Are there any Christian scholars (and their works) that comment on Islamic eschatology, and/or contrast it with Christian eschatology? As an example of a Muslim scholar coming at this question from the opposite side, Imran Hosein wrote "Jerusalem In the Qu'ran", which looks at both Christian and Muslim eschatology from a Muslim perspective.

  • Unfortunately it is a little unclear what you are asking here. Are you asking for the name of a Christian scholar who has looked at Islamic Eschatology, or are you asking what his views were in regard to Islamic Eschatology? Alternatively, are you (as the last sentence might suggest) proposing that the Islamic tradition is 'Truth' and should be accepted by Christians? Could you elaborate on your actual meaning? Sep 21, 2016 at 21:54
  • I think my question is clear, I am asking about christain scholars who looked on the Islamic Eschatology, I didn't say anything about truth or lies, why are you interpretating my question ? and i just mentioned an islamic scholar who is a reference in Islamic Eschatology, that's all... Sep 21, 2016 at 22:01
  • @DickHarfield Having said that, I really think that it would be very interesting if Christian and Islamic scholars share and discuss their views on Eschatology. Sep 21, 2016 at 22:23
  • 2
    This is a nice example of an apparently inappropriate question being transformed into one that is eminently suitable for this site. Very instructive.
    – Mick
    Sep 22, 2016 at 14:06
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    This is a list question. I suggest re-wording it to "Are there any examples of works which contrast Christian and Islamic eschatology?" Then any single answer in the affirmative can be authoritative.
    – Flimzy
    Sep 22, 2016 at 20:54

1 Answer 1


No doubt there are Christian scholars who have studied Islamic eschatology but, although I have read a small number of books on Islam, I have not read any specifically about Islamic eschatology. However, a search of the internet found at least one interesting example from Joel Richardson, with enough preview information to suggest it could be recommended to the OP for his interest. I find that Richardson is not a scholar in the usual sense of the word, but a Christian preacher and author.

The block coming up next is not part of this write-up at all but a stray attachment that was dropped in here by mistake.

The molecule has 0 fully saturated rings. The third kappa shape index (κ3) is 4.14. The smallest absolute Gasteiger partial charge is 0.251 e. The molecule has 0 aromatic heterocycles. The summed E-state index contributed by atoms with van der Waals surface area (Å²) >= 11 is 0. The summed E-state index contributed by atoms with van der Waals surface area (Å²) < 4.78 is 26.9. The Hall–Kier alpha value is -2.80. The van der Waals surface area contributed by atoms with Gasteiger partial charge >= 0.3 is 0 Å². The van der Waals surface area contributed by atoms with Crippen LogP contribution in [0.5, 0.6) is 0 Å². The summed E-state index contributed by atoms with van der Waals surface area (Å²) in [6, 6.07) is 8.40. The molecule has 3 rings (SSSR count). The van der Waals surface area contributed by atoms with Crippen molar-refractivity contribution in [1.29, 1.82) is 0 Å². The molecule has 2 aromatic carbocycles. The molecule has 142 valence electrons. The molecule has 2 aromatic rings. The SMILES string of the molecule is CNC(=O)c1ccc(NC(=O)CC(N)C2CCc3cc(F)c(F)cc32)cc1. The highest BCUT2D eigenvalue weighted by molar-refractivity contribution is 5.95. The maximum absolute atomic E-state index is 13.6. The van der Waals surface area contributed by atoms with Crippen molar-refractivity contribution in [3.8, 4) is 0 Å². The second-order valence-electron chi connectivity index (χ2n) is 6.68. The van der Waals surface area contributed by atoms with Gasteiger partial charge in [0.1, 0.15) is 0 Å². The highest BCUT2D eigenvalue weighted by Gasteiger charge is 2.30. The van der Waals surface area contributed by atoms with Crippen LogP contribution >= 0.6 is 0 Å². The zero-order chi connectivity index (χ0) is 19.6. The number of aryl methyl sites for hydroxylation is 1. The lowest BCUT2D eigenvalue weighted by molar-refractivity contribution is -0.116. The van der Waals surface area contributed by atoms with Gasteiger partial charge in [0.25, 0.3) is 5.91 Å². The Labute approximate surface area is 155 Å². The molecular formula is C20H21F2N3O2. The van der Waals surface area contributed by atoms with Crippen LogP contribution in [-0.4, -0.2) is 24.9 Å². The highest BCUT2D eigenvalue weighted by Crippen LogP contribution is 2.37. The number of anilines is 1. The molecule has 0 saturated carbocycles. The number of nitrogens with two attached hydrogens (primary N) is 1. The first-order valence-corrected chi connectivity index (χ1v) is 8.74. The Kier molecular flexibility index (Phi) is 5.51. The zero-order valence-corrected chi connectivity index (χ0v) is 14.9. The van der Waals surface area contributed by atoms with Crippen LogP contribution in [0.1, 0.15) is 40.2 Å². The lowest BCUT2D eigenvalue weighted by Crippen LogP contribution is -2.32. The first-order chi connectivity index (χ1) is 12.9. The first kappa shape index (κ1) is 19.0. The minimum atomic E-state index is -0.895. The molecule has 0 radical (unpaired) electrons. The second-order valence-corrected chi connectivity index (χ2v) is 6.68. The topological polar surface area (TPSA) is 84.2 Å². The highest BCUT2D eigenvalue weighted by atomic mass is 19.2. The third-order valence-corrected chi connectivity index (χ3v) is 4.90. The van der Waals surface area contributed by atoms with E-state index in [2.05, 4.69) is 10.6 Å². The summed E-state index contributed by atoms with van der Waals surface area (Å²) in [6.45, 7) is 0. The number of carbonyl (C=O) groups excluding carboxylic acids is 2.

Joel Richardson (Antichrist: Islam's Awaited Messiah) speaks (page xv) of having Muslim friends all over the world and stresses (page xviii) that 'the purpose of this book is by no means to "bash" Muslims in any way.'

Richardson says (page 22) his book is "first and foremost a study of Islamic Eschatology (end-time belief) and those specific Islamic doctrines and practices that seem to correlate in quite an astonishing way to the biblical descriptions and prophecies of the last-days." He claims (page 23) that his is the first comprehensive popular study of Islamic Eschatology as it relates to biblical eschatology.

On the one hand, Richardson sees Islam as the future of the world, but on the other hand, his theme appears apocalyptic. Islam may be the future, but the future is a dark place.

  • Thank you for the answer, but I have to say that Richardson, despite his amazing efforts in his book, was misguided about the Islamic Messiah, in fact he looked into the subject from a Shia perspective, but in reality, the Islamic Messiah is not Imam Mahdi (as Richardson suggest), he is in fact Jesus the son of Mary, and this is from an islamic view without any sectarian perspective, and this is how you can deal with the subject correctly. Imam Mahdi is an important figure in Islamic Eschatology, but NOT the Messiah. The Quran, without any doubt and clearly, refers to Jesus as the Messiah. Sep 22, 2016 at 8:35
  • I suggest you watch this fascinating discussion, wich took place in the State University of Moscow, between two important scholars in Eschatology, a christian and a muslim (not sectarian), here is the link : youtube.com/watch?v=qPHh3_oJeP8 Sep 22, 2016 at 8:36
  • I suspected that Richardson is not a good source, which is why I made the point that he is not a scholar in the usual sense. As you know, I was initially confused as to just what you wanted to ask but, with Nathaniel's help, I thought I had a handle on it. What I still could not tell from your question was whether you were looking for a serious, academic study or simply a popular one such as Richardson's. You also did not say that you consider Shi'ite perspectives inappropriate., although of course they are Islamic perspectives in the broader sense.../ Sep 22, 2016 at 8:49
  • .../ I hope you can see how hard it is to give good answers to questions that I (we) have to interpret. Sep 22, 2016 at 8:49
  • I know that it was not easy to answer my question, I thank you again, I imagine that you guessed that I am muslim, I wanted by this question to turn your attention to the fact that muslims and christians have a lot of common in terms of eschatology, and in the End of History, true muslims and true christians will be allied, I am personelly convicted by that, and i am convicted also that this End of History is around the corner, it is not so far. Sep 22, 2016 at 9:28

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